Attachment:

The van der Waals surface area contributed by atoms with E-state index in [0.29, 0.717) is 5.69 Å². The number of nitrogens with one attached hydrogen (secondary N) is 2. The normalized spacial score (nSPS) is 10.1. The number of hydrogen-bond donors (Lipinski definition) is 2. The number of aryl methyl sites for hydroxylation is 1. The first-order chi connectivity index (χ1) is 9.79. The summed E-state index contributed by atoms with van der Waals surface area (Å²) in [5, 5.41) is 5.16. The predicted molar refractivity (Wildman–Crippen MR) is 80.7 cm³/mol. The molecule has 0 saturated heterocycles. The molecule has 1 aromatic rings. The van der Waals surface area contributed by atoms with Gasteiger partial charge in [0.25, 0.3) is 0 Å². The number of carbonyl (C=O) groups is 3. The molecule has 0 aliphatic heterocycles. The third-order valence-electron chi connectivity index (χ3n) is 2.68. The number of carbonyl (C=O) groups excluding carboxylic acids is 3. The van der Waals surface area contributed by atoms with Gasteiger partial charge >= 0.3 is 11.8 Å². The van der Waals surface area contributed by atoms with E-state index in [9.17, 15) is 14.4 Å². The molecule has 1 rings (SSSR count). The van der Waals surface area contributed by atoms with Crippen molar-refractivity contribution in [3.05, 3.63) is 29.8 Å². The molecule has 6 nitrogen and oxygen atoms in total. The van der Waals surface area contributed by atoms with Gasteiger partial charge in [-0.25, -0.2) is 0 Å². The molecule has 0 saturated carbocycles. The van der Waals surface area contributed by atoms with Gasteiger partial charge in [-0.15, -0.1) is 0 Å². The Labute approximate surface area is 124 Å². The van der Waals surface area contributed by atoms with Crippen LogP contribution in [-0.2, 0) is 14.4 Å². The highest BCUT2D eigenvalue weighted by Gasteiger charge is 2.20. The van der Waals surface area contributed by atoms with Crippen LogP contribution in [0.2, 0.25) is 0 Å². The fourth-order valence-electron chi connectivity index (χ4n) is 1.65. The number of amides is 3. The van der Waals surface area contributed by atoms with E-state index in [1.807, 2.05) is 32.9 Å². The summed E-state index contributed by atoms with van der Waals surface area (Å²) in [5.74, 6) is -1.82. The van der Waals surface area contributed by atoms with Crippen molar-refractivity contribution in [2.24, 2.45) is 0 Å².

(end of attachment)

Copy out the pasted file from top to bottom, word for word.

The van der Waals surface area contributed by atoms with E-state index in [0.29, 0.717) is 5.69 Å². The number of nitrogens with one attached hydrogen (secondary N) is 2. The normalized spacial score (nSPS) is 10.1. The number of hydrogen-bond donors (Lipinski definition) is 2. The number of aryl methyl sites for hydroxylation is 1. The first-order chi connectivity index (χ1) is 9.79. The summed E-state index contributed by atoms with van der Waals surface area (Å²) in [5, 5.41) is 5.16. The predicted molar refractivity (Wildman–Crippen MR) is 80.7 cm³/mol. The molecule has 0 saturated heterocycles. The molecule has 1 aromatic rings. The van der Waals surface area contributed by atoms with Gasteiger partial charge in [0.25, 0.3) is 0 Å². The number of carbonyl (C=O) groups is 3. The molecule has 0 aliphatic heterocycles. The third-order valence-electron chi connectivity index (χ3n) is 2.68. The number of carbonyl (C=O) groups excluding carboxylic acids is 3. The van der Waals surface area contributed by atoms with Gasteiger partial charge >= 0.3 is 11.8 Å². The van der Waals surface area contributed by atoms with E-state index in [9.17, 15) is 14.4 Å². The molecule has 1 rings (SSSR count). The van der Waals surface area contributed by atoms with Crippen molar-refractivity contribution in [3.05, 3.63) is 29.8 Å². The molecule has 6 nitrogen and oxygen atoms in total. The van der Waals surface area contributed by atoms with Gasteiger partial charge in [-0.25, -0.2) is 0 Å². The molecule has 0 saturated carbocycles. The van der Waals surface area contributed by atoms with Gasteiger partial charge in [-0.15, -0.1) is 0 Å². The Labute approximate surface area is 124 Å². The van der Waals surface area contributed by atoms with Crippen LogP contribution in [-0.2, 0) is 14.4 Å². The highest BCUT2D eigenvalue weighted by Gasteiger charge is 2.20. The van der Waals surface area contributed by atoms with Crippen LogP contribution in [0.2, 0.25) is 0 Å². The fourth-order valence-electron chi connectivity index (χ4n) is 1.65. The number of amides is 3. The van der Waals surface area contributed by atoms with E-state index in [1.807, 2.05) is 32.9 Å². The summed E-state index contributed by atoms with van der Waals surface area (Å²) in [5.74, 6) is -1.82. The van der Waals surface area contributed by atoms with Crippen molar-refractivity contribution in [2.24, 2.45) is 0 Å².